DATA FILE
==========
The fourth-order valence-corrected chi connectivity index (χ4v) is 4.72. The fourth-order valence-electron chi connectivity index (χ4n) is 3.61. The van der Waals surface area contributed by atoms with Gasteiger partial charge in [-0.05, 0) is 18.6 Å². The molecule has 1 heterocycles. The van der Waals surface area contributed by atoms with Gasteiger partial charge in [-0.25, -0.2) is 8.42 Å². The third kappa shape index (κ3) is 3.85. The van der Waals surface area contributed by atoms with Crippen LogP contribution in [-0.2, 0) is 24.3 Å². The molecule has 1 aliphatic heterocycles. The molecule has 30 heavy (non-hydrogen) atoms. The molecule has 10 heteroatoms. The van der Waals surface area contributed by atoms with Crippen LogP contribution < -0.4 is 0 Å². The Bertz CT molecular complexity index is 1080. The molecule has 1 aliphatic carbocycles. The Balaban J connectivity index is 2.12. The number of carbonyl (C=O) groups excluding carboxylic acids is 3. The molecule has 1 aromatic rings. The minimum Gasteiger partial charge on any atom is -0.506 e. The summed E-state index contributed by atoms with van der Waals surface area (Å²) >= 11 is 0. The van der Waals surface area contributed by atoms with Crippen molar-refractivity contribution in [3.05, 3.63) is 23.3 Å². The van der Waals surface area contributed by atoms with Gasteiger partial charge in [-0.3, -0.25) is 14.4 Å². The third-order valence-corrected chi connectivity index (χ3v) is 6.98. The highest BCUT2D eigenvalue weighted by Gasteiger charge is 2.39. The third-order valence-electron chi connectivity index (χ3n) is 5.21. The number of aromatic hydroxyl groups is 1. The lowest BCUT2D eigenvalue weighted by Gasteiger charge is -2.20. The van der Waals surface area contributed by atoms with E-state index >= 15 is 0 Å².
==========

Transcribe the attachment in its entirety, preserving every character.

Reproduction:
The fourth-order valence-corrected chi connectivity index (χ4v) is 4.72. The fourth-order valence-electron chi connectivity index (χ4n) is 3.61. The van der Waals surface area contributed by atoms with Gasteiger partial charge in [-0.05, 0) is 18.6 Å². The molecule has 1 heterocycles. The van der Waals surface area contributed by atoms with Gasteiger partial charge in [-0.25, -0.2) is 8.42 Å². The third kappa shape index (κ3) is 3.85. The van der Waals surface area contributed by atoms with Crippen LogP contribution in [-0.2, 0) is 24.3 Å². The molecule has 1 aliphatic heterocycles. The molecule has 30 heavy (non-hydrogen) atoms. The molecule has 10 heteroatoms. The van der Waals surface area contributed by atoms with Crippen LogP contribution < -0.4 is 0 Å². The Bertz CT molecular complexity index is 1080. The molecule has 1 aliphatic carbocycles. The Balaban J connectivity index is 2.12. The number of carbonyl (C=O) groups excluding carboxylic acids is 3. The molecule has 1 aromatic rings. The minimum Gasteiger partial charge on any atom is -0.506 e. The summed E-state index contributed by atoms with van der Waals surface area (Å²) >= 11 is 0. The van der Waals surface area contributed by atoms with Crippen molar-refractivity contribution in [3.05, 3.63) is 23.3 Å². The van der Waals surface area contributed by atoms with Gasteiger partial charge in [-0.3, -0.25) is 14.4 Å². The third-order valence-corrected chi connectivity index (χ3v) is 6.98. The highest BCUT2D eigenvalue weighted by Gasteiger charge is 2.39. The third-order valence-electron chi connectivity index (χ3n) is 5.21. The number of aromatic hydroxyl groups is 1. The lowest BCUT2D eigenvalue weighted by Gasteiger charge is -2.20. The van der Waals surface area contributed by atoms with E-state index >= 15 is 0 Å².